2. It would seem social media users have learned nothing from the 'taxi video' incident. Wrongly identifying someone online can ruin their  life. By claiming one of the people is in more than one photo without proof, users are building an idea that may not be true, and they are basing it on a tier system- ‘If that person did A,  they probably did B!' Except that it doesn't work that way. That same idea would prove disastrous in court cases and crime investigations.

 

3. Cyber-bullying is a real problem. Imagine tens of thousands of people expressing their opinion on you, most of it hurtful, mean, spiteful, some hateful. Imagine thinking the whole world thought you were ‘disgusting’. Imagine people tweeting that you should ‘kill yourself’. There is someone experiencing that as you read this.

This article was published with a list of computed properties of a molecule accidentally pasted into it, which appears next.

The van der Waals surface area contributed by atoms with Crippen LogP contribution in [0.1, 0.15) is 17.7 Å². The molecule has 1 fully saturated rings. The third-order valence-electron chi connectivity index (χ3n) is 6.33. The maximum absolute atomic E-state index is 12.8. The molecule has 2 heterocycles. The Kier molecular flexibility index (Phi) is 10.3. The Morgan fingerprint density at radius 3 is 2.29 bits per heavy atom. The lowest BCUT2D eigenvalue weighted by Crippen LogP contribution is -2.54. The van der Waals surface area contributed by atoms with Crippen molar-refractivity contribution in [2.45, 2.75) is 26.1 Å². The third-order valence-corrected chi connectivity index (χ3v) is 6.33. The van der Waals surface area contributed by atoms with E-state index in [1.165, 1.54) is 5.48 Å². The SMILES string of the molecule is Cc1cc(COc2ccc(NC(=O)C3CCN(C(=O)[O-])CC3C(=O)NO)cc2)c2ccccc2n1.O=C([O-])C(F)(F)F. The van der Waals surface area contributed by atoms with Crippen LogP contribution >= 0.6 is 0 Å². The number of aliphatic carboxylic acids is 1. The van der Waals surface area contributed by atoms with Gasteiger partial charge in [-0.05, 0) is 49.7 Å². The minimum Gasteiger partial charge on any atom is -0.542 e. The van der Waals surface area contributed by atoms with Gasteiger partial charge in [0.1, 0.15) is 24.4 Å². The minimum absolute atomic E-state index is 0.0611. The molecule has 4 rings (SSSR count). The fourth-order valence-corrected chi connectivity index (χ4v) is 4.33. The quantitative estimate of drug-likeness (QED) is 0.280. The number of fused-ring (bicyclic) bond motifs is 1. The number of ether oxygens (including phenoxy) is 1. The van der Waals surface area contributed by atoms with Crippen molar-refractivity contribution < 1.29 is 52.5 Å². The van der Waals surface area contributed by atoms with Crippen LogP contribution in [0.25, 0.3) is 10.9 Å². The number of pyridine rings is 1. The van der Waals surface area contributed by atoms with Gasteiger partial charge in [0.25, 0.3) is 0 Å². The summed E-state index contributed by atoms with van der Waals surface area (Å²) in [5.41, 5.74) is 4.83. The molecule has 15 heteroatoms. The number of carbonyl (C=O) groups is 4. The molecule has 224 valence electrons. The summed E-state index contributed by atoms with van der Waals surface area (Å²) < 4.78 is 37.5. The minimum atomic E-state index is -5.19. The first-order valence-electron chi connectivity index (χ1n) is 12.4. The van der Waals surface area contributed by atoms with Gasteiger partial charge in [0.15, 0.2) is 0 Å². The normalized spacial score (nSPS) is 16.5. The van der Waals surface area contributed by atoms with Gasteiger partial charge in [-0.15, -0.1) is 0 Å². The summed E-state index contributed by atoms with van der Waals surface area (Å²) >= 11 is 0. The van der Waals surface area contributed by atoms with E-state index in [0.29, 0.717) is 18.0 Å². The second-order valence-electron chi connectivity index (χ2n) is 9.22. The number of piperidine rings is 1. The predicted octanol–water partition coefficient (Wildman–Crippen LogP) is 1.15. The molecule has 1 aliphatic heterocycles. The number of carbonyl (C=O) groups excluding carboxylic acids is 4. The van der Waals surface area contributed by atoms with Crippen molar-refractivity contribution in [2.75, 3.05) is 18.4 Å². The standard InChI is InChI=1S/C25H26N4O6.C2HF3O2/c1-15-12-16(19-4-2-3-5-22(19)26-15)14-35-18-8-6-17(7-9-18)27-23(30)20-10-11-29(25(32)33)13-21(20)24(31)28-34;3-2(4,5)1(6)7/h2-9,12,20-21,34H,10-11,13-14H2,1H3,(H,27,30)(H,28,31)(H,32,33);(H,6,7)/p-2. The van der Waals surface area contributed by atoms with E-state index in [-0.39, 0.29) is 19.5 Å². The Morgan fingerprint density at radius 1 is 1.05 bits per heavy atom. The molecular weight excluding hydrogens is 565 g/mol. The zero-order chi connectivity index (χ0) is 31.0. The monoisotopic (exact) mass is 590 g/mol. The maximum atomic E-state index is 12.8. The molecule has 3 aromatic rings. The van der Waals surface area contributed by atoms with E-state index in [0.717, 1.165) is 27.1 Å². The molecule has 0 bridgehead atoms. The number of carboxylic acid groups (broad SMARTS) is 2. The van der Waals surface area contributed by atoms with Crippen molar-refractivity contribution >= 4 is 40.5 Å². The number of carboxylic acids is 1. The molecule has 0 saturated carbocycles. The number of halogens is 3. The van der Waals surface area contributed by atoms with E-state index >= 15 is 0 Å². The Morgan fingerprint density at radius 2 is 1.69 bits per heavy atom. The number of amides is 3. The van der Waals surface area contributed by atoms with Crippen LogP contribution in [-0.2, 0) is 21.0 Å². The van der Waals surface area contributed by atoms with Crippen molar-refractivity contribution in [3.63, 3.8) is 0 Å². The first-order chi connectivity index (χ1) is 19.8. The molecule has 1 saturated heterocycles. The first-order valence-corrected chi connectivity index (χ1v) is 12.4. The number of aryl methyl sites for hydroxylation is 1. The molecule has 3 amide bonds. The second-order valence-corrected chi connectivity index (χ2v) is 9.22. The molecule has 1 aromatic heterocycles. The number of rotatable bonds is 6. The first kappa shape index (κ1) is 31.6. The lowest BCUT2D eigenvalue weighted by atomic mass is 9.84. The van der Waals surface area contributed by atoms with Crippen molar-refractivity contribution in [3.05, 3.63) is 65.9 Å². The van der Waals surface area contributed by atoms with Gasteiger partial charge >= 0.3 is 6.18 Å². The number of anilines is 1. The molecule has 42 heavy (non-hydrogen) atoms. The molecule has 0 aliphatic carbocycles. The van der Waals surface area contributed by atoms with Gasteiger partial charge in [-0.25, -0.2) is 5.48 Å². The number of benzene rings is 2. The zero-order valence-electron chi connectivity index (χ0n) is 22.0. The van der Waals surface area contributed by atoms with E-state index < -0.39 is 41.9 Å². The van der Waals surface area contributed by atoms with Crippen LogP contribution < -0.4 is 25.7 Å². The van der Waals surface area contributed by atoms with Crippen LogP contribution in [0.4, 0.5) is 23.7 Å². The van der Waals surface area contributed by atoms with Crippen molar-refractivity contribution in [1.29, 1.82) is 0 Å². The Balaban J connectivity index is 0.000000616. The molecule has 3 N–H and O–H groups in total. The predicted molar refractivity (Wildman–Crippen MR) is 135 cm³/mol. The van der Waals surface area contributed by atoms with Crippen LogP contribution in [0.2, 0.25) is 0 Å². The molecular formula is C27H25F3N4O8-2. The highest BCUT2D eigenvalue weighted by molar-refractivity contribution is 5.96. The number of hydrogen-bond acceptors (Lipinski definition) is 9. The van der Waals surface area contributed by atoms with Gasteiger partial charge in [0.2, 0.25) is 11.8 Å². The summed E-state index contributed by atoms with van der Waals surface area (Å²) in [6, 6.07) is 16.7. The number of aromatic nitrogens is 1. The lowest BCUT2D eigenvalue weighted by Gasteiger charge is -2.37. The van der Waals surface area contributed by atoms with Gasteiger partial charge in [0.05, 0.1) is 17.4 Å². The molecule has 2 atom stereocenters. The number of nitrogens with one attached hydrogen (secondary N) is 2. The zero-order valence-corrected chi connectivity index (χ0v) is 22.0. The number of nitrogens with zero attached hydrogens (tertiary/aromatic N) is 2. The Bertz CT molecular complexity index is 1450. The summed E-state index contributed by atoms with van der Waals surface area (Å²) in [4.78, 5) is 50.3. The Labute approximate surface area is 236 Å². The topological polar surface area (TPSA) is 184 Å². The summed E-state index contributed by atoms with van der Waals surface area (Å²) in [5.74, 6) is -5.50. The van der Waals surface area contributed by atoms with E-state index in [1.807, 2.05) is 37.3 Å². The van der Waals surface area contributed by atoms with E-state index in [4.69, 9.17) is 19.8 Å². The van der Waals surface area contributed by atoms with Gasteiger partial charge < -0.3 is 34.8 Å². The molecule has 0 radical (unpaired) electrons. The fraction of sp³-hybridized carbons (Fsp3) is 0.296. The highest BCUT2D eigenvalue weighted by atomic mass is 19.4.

4. One person from today’s pictures was 'named' online- multiple times. At least one is considered to be correct. Unfounded claims were made of links to other people, who were named. Twitter and Instagram accounts were allegedly tracked down and posted online. This is so dangerous, yet it happens every time. Sharing something defamatory is just as illegal (and immoral) as posting. Stop sharing from unverified sources- if only to protect yourself.

5. Naming someone is a horrible thing to do. Putting aside the legality, it's simply mean-spirited and cruel. Lives and careers can be destroyed on the Internet, and it is not up to users of Twitter to decide if someone 'deserves' their life ruined or not. People’s lives matter. It’s not up to Twitter to play judge and jury, to place blame or to punish.